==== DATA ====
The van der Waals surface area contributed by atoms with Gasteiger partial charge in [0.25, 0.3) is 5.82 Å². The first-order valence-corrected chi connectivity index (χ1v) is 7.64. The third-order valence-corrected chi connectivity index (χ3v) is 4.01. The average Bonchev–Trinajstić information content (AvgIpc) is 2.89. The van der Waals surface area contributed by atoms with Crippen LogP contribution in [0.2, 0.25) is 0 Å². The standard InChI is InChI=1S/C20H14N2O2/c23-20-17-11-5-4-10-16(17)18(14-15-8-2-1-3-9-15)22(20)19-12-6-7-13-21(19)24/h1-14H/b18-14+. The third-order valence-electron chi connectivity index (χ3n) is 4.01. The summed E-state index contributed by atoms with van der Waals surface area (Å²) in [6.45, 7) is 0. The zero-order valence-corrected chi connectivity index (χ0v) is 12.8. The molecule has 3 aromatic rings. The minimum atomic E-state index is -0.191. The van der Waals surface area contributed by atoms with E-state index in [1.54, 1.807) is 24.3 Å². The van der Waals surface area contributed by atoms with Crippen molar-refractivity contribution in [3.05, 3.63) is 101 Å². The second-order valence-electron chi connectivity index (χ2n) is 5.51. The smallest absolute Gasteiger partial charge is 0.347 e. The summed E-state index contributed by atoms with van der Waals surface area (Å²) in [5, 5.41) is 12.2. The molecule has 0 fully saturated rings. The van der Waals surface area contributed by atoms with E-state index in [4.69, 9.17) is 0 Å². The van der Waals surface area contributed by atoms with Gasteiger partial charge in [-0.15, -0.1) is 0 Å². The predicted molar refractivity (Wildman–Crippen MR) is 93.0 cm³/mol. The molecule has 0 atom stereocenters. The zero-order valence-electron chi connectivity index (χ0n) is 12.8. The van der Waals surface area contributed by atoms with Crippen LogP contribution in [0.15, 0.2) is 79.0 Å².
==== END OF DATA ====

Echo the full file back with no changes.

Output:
The van der Waals surface area contributed by atoms with Gasteiger partial charge in [0.25, 0.3) is 5.82 Å². The first-order valence-corrected chi connectivity index (χ1v) is 7.64. The third-order valence-corrected chi connectivity index (χ3v) is 4.01. The average Bonchev–Trinajstić information content (AvgIpc) is 2.89. The van der Waals surface area contributed by atoms with Crippen LogP contribution in [0.2, 0.25) is 0 Å². The standard InChI is InChI=1S/C20H14N2O2/c23-20-17-11-5-4-10-16(17)18(14-15-8-2-1-3-9-15)22(20)19-12-6-7-13-21(19)24/h1-14H/b18-14+. The third-order valence-electron chi connectivity index (χ3n) is 4.01. The summed E-state index contributed by atoms with van der Waals surface area (Å²) in [6.45, 7) is 0. The zero-order valence-corrected chi connectivity index (χ0v) is 12.8. The molecule has 3 aromatic rings. The minimum atomic E-state index is -0.191. The van der Waals surface area contributed by atoms with E-state index in [1.54, 1.807) is 24.3 Å². The van der Waals surface area contributed by atoms with Crippen molar-refractivity contribution in [3.05, 3.63) is 101 Å². The second-order valence-electron chi connectivity index (χ2n) is 5.51. The smallest absolute Gasteiger partial charge is 0.347 e. The summed E-state index contributed by atoms with van der Waals surface area (Å²) in [5, 5.41) is 12.2. The molecule has 0 fully saturated rings. The van der Waals surface area contributed by atoms with E-state index in [4.69, 9.17) is 0 Å². The van der Waals surface area contributed by atoms with Gasteiger partial charge in [-0.15, -0.1) is 0 Å². The predicted molar refractivity (Wildman–Crippen MR) is 93.0 cm³/mol. The molecule has 0 atom stereocenters. The zero-order valence-electron chi connectivity index (χ0n) is 12.8. The van der Waals surface area contributed by atoms with Crippen LogP contribution in [0.15, 0.2) is 79.0 Å².